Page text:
March 18, 2012

River People

Life coaches, business seminars, motivational speakers, and personal trainers almost universally espouse the merits of setting a clear, measurable and trackable set of goals. When I was engaged in the corporate world, I was required to create and maintain a document, which I revised and reviewed annually with my managers. Performance evaluations were based on how well I met the goals outlined in that document. The document was heavy on metrics and application of what in the business world are called "best practices", and it generally ran about 10 pages. I and my manager, and his manager, all knew that I was a good employee because I documented clear, attainable, but ambitious goals, involving all the latest business buzz words, and that I then documented, a year later, how I had accomplished all or most of it. It looked great on paper. But the reality was that it existed primarily on paper. Yes, I made sure I did the stuff I needed to do to have something impressive to write in the Fall. And being that my job was writing, that wasn't hard to do. But I did not work on a daily basis with these goals hanging over my head. Meeting and exceeding the requirements of my performance plan was simply a task that I had to do every year, and polish up on paper. It was like an annual resume, with all the attending embellishments.

For the most part, we all tend to accept this idea that goal setting is an admirable and necessary part of being a functional modern human being. It helps you to stay focused and on track with what you want to achieve, and it helps you to know how well you are doing. But recently, we discovered a guy who scoffs at all that. His name is Stephen Shapiro.

Stephen Shapiro is a well known speaker, writer, and consultant on how innovation and creativity happen. Shapiro's idea is that goal setting is, for many people, counterproductive. He maintains that goals are actually barriers for many of us, and that too much focus on goals can actually stifle innovation and creativity. Shapiro says that the enemy of creativity is specialized expertise, because experts tend to find solutions too quickly to be creative. Goals are problem and task oriented, and as such, they tend to keep us focused on our preconceived definitions rather than on what is actually possible. Goal setting tends to involve problem solving, and as Shapiro points out, when we land on a solution we tend to stop looking. Never mind that a better solution, or perhaps an even better problem to solve has just popped up unnoticed right under our nose. Shapiro makes a compelling case for the idea that goal setting can stifle creativity.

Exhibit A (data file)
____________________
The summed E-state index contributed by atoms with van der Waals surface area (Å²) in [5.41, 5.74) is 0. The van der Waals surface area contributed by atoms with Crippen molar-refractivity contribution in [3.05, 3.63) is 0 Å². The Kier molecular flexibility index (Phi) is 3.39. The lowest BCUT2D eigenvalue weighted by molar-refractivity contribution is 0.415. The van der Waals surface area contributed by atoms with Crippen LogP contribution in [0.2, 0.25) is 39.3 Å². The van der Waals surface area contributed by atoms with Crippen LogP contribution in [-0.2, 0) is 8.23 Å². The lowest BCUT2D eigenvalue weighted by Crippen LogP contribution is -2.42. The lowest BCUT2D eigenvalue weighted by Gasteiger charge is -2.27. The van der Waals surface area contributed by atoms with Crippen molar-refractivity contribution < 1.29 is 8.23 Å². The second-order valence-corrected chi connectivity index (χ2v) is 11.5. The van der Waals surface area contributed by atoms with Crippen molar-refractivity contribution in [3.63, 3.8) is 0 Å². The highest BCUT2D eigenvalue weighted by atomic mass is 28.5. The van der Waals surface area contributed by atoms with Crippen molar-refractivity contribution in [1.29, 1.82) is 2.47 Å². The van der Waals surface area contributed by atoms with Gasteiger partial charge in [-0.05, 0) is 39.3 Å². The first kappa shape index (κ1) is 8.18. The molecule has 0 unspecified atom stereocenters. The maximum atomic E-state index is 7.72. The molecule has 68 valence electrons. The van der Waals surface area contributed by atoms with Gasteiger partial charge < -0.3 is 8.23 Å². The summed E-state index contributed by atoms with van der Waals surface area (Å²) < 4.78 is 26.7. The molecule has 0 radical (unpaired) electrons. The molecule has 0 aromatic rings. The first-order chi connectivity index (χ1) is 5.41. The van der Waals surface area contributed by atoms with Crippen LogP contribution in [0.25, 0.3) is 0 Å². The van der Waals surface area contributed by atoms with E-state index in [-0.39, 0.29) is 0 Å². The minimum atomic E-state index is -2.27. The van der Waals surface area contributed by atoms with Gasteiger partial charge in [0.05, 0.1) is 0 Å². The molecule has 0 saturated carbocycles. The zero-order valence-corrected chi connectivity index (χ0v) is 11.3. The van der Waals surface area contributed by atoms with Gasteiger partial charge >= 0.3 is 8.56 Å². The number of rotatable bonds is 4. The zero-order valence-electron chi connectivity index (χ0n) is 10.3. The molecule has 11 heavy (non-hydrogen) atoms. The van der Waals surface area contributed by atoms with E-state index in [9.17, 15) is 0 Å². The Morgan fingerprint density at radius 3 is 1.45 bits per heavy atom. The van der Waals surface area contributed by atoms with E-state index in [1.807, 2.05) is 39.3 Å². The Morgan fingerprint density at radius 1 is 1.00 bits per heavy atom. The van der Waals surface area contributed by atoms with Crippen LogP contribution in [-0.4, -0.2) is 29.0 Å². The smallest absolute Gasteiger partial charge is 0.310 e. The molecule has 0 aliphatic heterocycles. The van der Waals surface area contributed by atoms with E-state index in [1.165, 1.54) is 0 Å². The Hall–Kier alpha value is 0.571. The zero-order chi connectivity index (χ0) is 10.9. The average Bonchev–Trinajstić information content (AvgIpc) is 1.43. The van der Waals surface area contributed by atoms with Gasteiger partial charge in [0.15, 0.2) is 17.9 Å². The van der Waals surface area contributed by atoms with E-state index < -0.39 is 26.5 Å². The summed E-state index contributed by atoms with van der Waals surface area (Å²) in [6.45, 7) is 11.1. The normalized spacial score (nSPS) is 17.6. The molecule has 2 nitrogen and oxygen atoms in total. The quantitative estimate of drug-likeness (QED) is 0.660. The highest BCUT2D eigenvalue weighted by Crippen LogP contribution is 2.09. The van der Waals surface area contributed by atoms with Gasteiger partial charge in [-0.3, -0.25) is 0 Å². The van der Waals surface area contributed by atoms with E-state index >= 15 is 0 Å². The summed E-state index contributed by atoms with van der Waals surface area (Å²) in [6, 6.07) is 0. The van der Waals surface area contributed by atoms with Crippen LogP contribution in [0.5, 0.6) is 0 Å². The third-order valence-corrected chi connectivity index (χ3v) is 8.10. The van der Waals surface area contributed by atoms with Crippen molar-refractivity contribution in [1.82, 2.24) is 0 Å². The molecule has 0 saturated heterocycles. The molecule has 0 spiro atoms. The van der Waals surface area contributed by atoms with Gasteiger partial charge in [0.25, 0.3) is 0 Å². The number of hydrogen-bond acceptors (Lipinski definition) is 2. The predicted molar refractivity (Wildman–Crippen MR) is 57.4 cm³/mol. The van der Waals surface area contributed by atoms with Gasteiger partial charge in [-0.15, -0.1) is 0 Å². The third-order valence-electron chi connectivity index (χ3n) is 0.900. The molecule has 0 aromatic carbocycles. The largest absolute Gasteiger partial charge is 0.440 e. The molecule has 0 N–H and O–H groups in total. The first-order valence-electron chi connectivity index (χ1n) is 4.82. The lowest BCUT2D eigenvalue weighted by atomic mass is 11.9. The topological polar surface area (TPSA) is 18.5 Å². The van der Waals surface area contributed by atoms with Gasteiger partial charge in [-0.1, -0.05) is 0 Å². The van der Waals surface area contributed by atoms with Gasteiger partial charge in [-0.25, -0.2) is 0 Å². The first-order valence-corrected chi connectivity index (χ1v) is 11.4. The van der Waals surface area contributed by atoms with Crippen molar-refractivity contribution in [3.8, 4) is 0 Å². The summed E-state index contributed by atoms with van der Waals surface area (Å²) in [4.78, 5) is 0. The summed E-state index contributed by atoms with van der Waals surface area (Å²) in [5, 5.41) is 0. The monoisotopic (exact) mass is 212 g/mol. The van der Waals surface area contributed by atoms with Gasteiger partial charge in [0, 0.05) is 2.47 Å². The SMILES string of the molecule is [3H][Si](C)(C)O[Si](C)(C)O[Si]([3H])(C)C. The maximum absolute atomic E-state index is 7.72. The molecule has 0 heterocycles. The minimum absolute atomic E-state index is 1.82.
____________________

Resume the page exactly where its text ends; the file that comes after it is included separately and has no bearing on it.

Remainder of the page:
You might be tempted to object that setting and striving toward goals is the high road, and that the alternative is to drift aimlessly without purpose or direction. If these two choices were all we had, that would probably be true. But Shapiro suggests a third way. He equates goal setting with map making, and recommends carrying a compass rather than a map. A compass tells you the direction to go, not the step by step instructions for getting there. Set your compass in a direction you want to go, and stay on course with your eyes open to opportunity along the way. Change your course if need be. React spontaneously to the obstacles, shortcuts and opportunities you find along the way. Follow inspiration rather than a five year plan as you do this. Be open to surprise, and know that mistakes, blind alleys, adventure and experimentation are crucial to your learning, your growth, and your journey. Pay attention to everything rather than putting your head down and plodding to your goal. Know that innovation and opportunity are usually all around you, but seldom screamingly obvious. To find them, you must be a hunter-gatherer rather than a row cropper.

Seek out new people along the way, knowing that people are carriers of insight, inspiration, companionship, encouragement, and opportunity along your path. Be open to the gifts and lessons they provide, and be ever conscious of how your own compass guides you toward genuine benefit to those around you in the ambitions you work toward.